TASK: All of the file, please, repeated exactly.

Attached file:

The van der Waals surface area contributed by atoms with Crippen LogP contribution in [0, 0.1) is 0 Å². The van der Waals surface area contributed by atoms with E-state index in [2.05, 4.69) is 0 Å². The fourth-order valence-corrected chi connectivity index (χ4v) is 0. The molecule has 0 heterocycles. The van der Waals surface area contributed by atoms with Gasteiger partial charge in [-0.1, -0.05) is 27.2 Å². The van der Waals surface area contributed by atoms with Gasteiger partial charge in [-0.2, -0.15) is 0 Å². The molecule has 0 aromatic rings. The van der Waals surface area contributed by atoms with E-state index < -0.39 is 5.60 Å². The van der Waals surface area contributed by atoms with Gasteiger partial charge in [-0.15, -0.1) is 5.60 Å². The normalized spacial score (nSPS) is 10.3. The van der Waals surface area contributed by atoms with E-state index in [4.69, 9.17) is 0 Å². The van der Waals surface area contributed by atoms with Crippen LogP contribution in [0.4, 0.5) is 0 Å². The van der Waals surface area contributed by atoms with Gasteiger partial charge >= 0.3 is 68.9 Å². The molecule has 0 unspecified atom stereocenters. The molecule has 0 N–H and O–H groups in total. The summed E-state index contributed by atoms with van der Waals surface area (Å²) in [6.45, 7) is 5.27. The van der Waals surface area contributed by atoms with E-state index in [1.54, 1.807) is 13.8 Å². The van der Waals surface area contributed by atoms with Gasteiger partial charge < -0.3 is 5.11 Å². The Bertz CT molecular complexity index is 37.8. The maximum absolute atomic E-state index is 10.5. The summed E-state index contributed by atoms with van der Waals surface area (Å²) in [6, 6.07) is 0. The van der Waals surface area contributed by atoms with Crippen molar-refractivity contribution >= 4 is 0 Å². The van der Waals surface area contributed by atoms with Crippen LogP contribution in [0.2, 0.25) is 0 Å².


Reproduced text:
The van der Waals surface area contributed by atoms with Crippen LogP contribution in [0, 0.1) is 0 Å². The van der Waals surface area contributed by atoms with E-state index in [2.05, 4.69) is 0 Å². The fourth-order valence-corrected chi connectivity index (χ4v) is 0. The molecule has 0 heterocycles. The van der Waals surface area contributed by atoms with Gasteiger partial charge in [-0.1, -0.05) is 27.2 Å². The van der Waals surface area contributed by atoms with Gasteiger partial charge in [-0.2, -0.15) is 0 Å². The molecule has 0 aromatic rings. The van der Waals surface area contributed by atoms with E-state index < -0.39 is 5.60 Å². The van der Waals surface area contributed by atoms with Gasteiger partial charge in [-0.15, -0.1) is 5.60 Å². The normalized spacial score (nSPS) is 10.3. The van der Waals surface area contributed by atoms with E-state index in [4.69, 9.17) is 0 Å². The van der Waals surface area contributed by atoms with Crippen LogP contribution in [0.4, 0.5) is 0 Å². The van der Waals surface area contributed by atoms with Gasteiger partial charge >= 0.3 is 68.9 Å². The molecule has 0 unspecified atom stereocenters. The molecule has 0 N–H and O–H groups in total. The summed E-state index contributed by atoms with van der Waals surface area (Å²) in [6.45, 7) is 5.27. The van der Waals surface area contributed by atoms with E-state index in [1.54, 1.807) is 13.8 Å². The van der Waals surface area contributed by atoms with Gasteiger partial charge < -0.3 is 5.11 Å². The Bertz CT molecular complexity index is 37.8. The maximum absolute atomic E-state index is 10.5. The summed E-state index contributed by atoms with van der Waals surface area (Å²) in [6, 6.07) is 0. The van der Waals surface area contributed by atoms with Crippen molar-refractivity contribution >= 4 is 0 Å². The van der Waals surface area contributed by atoms with Crippen LogP contribution in [0.2, 0.25) is 0 Å².